Aug 14, 2023

How to save money on gas

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Once again, gas prices are on the rise. After hitting a "low point of $3.20 per gallon" in December 2022, Kiplinger reported that after multiple jumps in cost, "the national average cost for a regular gallon of gasoline is $3.71" as of July 2023.

Quoting CNN, Kiplinger said that these increases are due to "a combination of mounting supply cuts by OPEC and Russia, extreme heat that has sidelined oil refineries and optimism about the health of the world economy." While consumers might not have much control over these factors, there are some steps that you can take to pay less next time you fill up.

One way to save money at the pump is to get more strategic about your driving. Kiplinger suggests "[g]rouping your trips," as this translates to "fewer miles driven." But what if your errands are dragging you in a bunch of different directions? Per Kiplinger, "all non-electric cars use more fuel when the engine is cold," which means that "the fewer times you need to bring the engine up to temperature, the better."

Other tips Money offers for getting savvier about your trips out of the house include searching for "a more fuel-efficient route," considering carpooling or an alternative mode of transportation like a bike or public transportation, or aiming to commute "during non-rush hour times."

Hauling around any extra weight in or on your car can decrease your vehicle's fuel efficiency. Citing the EPA, Kiplinger reported "1% in fuel mileage reduction per 100 pounds." This means that all of that stuff you're hauling around — whether golf clubs, a case of water, or even that third row of seats you never use — is making a difference.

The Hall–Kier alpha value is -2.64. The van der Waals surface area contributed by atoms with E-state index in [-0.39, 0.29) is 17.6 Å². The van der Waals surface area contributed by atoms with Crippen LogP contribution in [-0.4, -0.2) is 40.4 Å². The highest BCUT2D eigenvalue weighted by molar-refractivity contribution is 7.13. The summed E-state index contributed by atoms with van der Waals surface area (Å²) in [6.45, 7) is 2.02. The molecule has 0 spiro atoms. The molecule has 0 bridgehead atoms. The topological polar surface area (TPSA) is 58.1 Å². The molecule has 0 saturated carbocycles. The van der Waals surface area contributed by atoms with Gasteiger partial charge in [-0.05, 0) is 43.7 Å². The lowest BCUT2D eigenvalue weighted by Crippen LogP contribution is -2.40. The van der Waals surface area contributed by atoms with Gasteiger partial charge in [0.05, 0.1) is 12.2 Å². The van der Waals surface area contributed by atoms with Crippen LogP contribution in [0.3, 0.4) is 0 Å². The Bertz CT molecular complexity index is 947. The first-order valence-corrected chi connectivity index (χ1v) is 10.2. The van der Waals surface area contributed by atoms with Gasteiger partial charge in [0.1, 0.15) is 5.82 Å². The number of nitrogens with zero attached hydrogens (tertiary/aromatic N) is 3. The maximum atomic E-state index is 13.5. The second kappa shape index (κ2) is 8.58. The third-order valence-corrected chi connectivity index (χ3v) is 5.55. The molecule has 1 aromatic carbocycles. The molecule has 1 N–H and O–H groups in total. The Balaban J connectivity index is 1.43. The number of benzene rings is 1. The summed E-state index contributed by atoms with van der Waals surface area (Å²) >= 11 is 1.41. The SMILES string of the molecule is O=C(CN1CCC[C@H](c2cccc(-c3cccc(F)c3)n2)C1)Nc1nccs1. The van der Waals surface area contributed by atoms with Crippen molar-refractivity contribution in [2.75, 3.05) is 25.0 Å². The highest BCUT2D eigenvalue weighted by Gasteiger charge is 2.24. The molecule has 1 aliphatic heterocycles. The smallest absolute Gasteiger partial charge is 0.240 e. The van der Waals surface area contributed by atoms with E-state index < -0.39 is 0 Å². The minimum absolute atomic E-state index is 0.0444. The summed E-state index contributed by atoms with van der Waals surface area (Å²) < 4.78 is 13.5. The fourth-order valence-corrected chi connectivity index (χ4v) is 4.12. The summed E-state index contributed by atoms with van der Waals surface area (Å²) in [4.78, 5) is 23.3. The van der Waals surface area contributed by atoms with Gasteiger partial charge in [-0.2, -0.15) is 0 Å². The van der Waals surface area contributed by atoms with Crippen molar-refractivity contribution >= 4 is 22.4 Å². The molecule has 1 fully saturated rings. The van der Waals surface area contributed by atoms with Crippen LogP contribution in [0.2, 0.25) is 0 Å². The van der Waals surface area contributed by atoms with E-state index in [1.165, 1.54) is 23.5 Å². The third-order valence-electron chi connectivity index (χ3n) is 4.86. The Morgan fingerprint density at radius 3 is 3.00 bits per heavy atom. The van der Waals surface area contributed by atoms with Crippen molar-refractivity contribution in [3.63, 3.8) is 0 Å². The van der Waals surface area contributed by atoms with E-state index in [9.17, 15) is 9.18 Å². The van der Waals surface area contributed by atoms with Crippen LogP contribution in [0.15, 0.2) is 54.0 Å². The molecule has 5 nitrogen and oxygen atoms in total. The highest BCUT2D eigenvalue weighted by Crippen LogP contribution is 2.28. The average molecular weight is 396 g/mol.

Other culprits you might have overlooked are your roof rack and carrier. Nerdwallet explains that "[w]hile it might give you more space for those long trips, a roof rack and carrier combo will eat up your gas mileage." In fact, citing a 2020 Consumer Reports study, Nerdwallet reported that "a roof rack with a carrier dropped a sedan's fuel economy by 19% and an SUV's fuel economy by 13%."

There are a plethora of fuel-savings rewards programs out there, and you'd be remiss not to take advantage of at least one of them. For instance, you might use a gas rewards credit card to earn cash back at the pump, or you could see if your local grocery store offers its own rewards program. Per Money, "[s]everal major grocery chains partner with gas stations to offer members a nice discount at the pump, frequently 10 cents or more off per gallon."

If you can plan ahead before filling up (rather than waiting until you're in dire need), you might also end up saving. For instance, Nerdwallet notes that there are a number of gas price apps that allow you to "compare gas prices in an area to show you which stations have the lowest prices." Per Nerdwallet, a number of these apps are free, and they "let you search by your specific location or a city or ZIP code, as well as criteria like type of fuel and payment method."